Gas prices reached an all-time high last year, with high demand and low supply being the major contributing factors. With such volatility in the gas market, eco-conscious and sticker-shocked vehicle owners started to look to Electric Vehicles (EVs) as a cost-effective, eco-friendly alternative. EVs offer owners a sense of self-sufficiency since owners are not at the mercy of major gas suppliers and epic gas hikes.
That said, for some, taking the leap and investing in an EV comes with some unknowns — they are still a relatively new and misunderstood technology, after all. For example, you may have concerns about how far you can go in your EV on one charge. Or you might wonder if you can charge your EV at home or if maintenance is expensive.
Today, we’re going to tackle the subject of electrical requirements for an EV installation and how viable it is for you to get a charging station installed for your home.
Levels of EV Chargers
EV chargers regularly come in three variants (or levels) — 1, 2 and 3. Most homeowners opt for a Level 2 for their electric car charger install. Here’s how they differ.
- Level 1 is a low-charge option. It requires 120 volts, and with that amount, it can be plugged into a regular household outlet. While the immediate convenience this offers may seem appealing, it can take up to 50 hours for an exclusively electric vehicle to charge and around six hours for a hybrid car to charge up. But this is still a good option for drivers who complete short commutes each day and who don’t plan on making long-distance journeys too frequently; you can leave your vehicle on charge overnight for short bursts of activity during the day.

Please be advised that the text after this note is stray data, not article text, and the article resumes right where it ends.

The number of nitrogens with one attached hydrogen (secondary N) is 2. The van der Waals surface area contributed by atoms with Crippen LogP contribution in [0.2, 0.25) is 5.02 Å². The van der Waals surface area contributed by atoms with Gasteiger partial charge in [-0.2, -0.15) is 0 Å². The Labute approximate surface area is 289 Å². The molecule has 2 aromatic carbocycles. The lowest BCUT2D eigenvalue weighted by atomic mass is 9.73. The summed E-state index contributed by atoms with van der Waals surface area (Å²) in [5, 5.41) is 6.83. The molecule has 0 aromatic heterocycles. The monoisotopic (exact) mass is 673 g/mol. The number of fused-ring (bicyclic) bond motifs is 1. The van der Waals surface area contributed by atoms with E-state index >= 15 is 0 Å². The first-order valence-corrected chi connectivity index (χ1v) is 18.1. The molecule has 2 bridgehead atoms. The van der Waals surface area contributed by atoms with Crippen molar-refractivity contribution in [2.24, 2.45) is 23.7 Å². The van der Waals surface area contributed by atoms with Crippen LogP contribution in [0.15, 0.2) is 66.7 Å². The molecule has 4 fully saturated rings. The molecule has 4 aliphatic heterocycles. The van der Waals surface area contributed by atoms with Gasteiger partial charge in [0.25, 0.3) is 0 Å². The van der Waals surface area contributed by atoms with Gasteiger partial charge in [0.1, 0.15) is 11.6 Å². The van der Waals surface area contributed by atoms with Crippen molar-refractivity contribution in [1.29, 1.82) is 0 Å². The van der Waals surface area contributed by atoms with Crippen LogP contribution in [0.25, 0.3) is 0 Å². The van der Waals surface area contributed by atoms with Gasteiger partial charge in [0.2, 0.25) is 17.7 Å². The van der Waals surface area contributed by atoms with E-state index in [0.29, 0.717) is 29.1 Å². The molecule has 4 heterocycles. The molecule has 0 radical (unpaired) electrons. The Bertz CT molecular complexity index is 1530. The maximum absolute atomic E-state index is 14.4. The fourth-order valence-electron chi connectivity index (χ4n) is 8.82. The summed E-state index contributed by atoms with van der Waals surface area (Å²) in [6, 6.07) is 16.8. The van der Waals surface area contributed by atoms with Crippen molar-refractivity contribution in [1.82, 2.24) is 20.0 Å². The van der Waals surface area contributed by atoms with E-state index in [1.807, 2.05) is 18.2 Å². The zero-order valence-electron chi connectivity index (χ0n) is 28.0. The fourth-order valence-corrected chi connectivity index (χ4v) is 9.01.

- Level 2 is the option of choice for drivers who make farther jaunts from home and enjoy the convenience that a quick charge offers. The Level 2 charger is approximately seven times faster than the Level 1 for fully electric vehicles and three times faster for a hybrid. That said, the voltage requirements are higher at 240 volts for residential installs.
- Level 3, also known as DCFC or DC Fast Chargers, are not meant for homeowners and are designed exclusively for industrial or commercial use. They offer high-speed charging and require 480 volts to operate.
Installing a Charger at Home
Installing a Level 2 charger for convenient use at home is a relatively simple process with help from a licensed professional electrician and one who offers EV charger installation as a specialty. A note here that securing the help of a professional may be a legal requirement based on your location.
A professional electrician will assess your home’s electrical circuit and its bandwidth. They’ll likely suggest installing a new outside outlet in a convenient location (which they’ll help you pinpoint). There’s also the potential that they’ll need to run new wiring to this external outlet.
Further, they may be required to update your breaker panel to accommodate the 240 volts the charging station needs. If your board is currently full, they may need to install a subpanel. Ultimately, an electrician will be able to ascertain if your circuit can manage the stress of a second panel.
As with other electrical appliances, buffer room is recommended — it’s advised that the electrical circuit that the station gets linked to is rated to manage 25% more amperage than your charger’s output to offer sufficient buffer room.
While the upfront costs of installing an EV charging station may seem high, the ROI is excellent. A 2020 survey of EV owners found that they spent 60% less on electricity to charge their vehicle than the owners of gas-powered cars.
If you’ve been swayed by the convenience a home charger offers and you’re considering installing a station at home this year, it’s quite doable with help from a professional electrician.